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Ryan’s Mortgage Blog:
Scammers are on the rise again. Actually, they probably never really go away, they just find new people to pray on. The new scam is taking advantage of people who are going into foreclosure. I’ve summarized an article I read on by Les Christie.
There are multiple scams taking place where companies claim they will help you get out of foreclosure. Example…For a $1,200 payment, company FAS claimed it would handle everything (regarding foreclosure); including calls to the lender, but an angry customer charges FAS did nothing.
“Then they stopped answering my calls. I would leave a message every day,” the customer said. “One day, they told me, ‘We’re dropping your case’ and hung up on me.”

A client of Jessica Attie, of South Brooklyn Legal Services, said a scam artist convinced her client to sign over her title while he cleared up the debts. She could rent the home for six months, and then he would sell it back to her. Instead, according to Attie, the scammer resold the house and absconded with more than $400,000. Basically, the scammer promises to save the home by taking title, renting it to the owner and selling it back later. Instead, they strip the equity by charging excessive fees, doing phony renovations and not making the mortgage payments.

Here are some of the tactics that scammers are known to use:
– They learn of mortgage delinquencies through published reports and proceed to bombard the owners with phone calls, flyers and posters.
– Scammers build trust by acting sympathetic and solicitous.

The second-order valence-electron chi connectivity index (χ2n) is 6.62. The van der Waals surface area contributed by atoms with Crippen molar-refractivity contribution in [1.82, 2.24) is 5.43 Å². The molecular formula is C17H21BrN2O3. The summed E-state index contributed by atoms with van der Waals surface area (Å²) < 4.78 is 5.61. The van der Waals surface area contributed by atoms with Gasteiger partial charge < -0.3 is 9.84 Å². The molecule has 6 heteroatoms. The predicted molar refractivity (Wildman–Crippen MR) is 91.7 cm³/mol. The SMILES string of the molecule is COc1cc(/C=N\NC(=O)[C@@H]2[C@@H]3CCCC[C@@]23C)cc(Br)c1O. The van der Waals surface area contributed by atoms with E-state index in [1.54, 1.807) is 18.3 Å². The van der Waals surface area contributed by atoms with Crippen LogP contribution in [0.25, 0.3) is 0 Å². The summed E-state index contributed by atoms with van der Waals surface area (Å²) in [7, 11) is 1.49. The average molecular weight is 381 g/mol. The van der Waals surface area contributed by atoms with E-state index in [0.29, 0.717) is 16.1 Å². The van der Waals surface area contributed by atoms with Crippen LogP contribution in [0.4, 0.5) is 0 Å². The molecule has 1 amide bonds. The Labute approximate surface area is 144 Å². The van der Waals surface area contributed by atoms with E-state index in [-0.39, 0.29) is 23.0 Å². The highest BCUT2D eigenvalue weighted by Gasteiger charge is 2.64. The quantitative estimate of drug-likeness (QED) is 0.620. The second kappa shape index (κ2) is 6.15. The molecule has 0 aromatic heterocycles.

– Scammers assure victims that they’ll handle everything. They tell them not to call their lenders nor seek legal advice.
– Scammers have homeowners sign blank papers and fill them in afterward or they sneak the paperwork through without telling victims what they’re signing.
– Especially among minorities and sometimes evangelical church congregations, a scammer builds trust based on a common ethnicity or religion.

The article goes on to say you should never trust anyone who has contacted you, unsolicited, offering to help. The problem I have with that statement is I get these same “lists” the scammers have because they are available to the public and in my business these could be potential customers. So when I have free time, sometimes I make calls, unsolicited, to see if people could use my services. I try and help them get back on their feet….No I don’t charge an upfront fee, or any fees for the matter…unless they end up getting a loan through us, then they would be charged the standard fees. I am honestly trying to gain their business by offering my services in hopes to gain a customer now or in the future. My point is not everyone calling your home is a scammer, but you do need to be cautious. I hate making these calls because I know myself that I am hesitant to trust a stranger. So I suggest doing your research if they have something good to say. Get their company name…look them up, check them out on the Better Business Bureau.

For those going into foreclosure, the best thing to do is to call your lender and try to work out a plan. If in doubt, get in touch with your state attorney general’s office. It can put you in touch with a Housing and Urban Development-approved free credit counseling service that will do you a lot more good than fee-based rescue services.

In unrelated news: Football season is here!!! I have drafted two fantasy football teams, and I have two more to go. Yes, I am addicted! Go 49ers! Maybe waiting on Alex Smith will finally pay off this year.

For any Mortgage or Football related questions feel free to contact me at 805-540-0866 or

Written by Keith Byrd - Go to Keith's Website/Profile